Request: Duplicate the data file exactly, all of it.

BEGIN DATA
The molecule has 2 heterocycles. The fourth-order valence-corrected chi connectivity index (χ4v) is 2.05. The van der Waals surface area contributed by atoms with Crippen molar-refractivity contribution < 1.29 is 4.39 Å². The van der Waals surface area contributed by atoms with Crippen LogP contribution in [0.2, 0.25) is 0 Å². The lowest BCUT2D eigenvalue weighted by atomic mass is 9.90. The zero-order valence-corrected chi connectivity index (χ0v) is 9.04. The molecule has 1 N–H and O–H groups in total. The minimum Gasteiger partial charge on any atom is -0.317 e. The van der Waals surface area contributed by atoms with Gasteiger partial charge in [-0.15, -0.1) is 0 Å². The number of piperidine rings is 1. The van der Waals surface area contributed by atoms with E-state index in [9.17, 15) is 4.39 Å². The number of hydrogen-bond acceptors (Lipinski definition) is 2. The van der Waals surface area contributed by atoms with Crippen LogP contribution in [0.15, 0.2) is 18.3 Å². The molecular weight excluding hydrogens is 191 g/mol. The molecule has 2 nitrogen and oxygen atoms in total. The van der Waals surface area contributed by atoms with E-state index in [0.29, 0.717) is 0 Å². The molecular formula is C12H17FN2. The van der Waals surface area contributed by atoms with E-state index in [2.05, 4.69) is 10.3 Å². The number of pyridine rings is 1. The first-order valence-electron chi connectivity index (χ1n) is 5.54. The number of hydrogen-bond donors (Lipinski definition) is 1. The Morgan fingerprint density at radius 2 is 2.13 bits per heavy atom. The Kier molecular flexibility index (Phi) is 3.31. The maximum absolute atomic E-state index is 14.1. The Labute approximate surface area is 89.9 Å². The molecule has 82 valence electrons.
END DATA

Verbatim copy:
The molecule has 2 heterocycles. The fourth-order valence-corrected chi connectivity index (χ4v) is 2.05. The van der Waals surface area contributed by atoms with Crippen molar-refractivity contribution < 1.29 is 4.39 Å². The van der Waals surface area contributed by atoms with Crippen LogP contribution in [0.2, 0.25) is 0 Å². The lowest BCUT2D eigenvalue weighted by atomic mass is 9.90. The zero-order valence-corrected chi connectivity index (χ0v) is 9.04. The molecule has 1 N–H and O–H groups in total. The minimum Gasteiger partial charge on any atom is -0.317 e. The van der Waals surface area contributed by atoms with Gasteiger partial charge in [-0.15, -0.1) is 0 Å². The number of piperidine rings is 1. The van der Waals surface area contributed by atoms with E-state index in [9.17, 15) is 4.39 Å². The number of hydrogen-bond acceptors (Lipinski definition) is 2. The van der Waals surface area contributed by atoms with Crippen LogP contribution in [0.15, 0.2) is 18.3 Å². The molecular weight excluding hydrogens is 191 g/mol. The molecule has 2 nitrogen and oxygen atoms in total. The van der Waals surface area contributed by atoms with E-state index in [0.29, 0.717) is 0 Å². The molecular formula is C12H17FN2. The van der Waals surface area contributed by atoms with E-state index in [2.05, 4.69) is 10.3 Å². The number of pyridine rings is 1. The first-order valence-electron chi connectivity index (χ1n) is 5.54. The number of hydrogen-bond donors (Lipinski definition) is 1. The Morgan fingerprint density at radius 2 is 2.13 bits per heavy atom. The Kier molecular flexibility index (Phi) is 3.31. The maximum absolute atomic E-state index is 14.1. The Labute approximate surface area is 89.9 Å². The molecule has 82 valence electrons.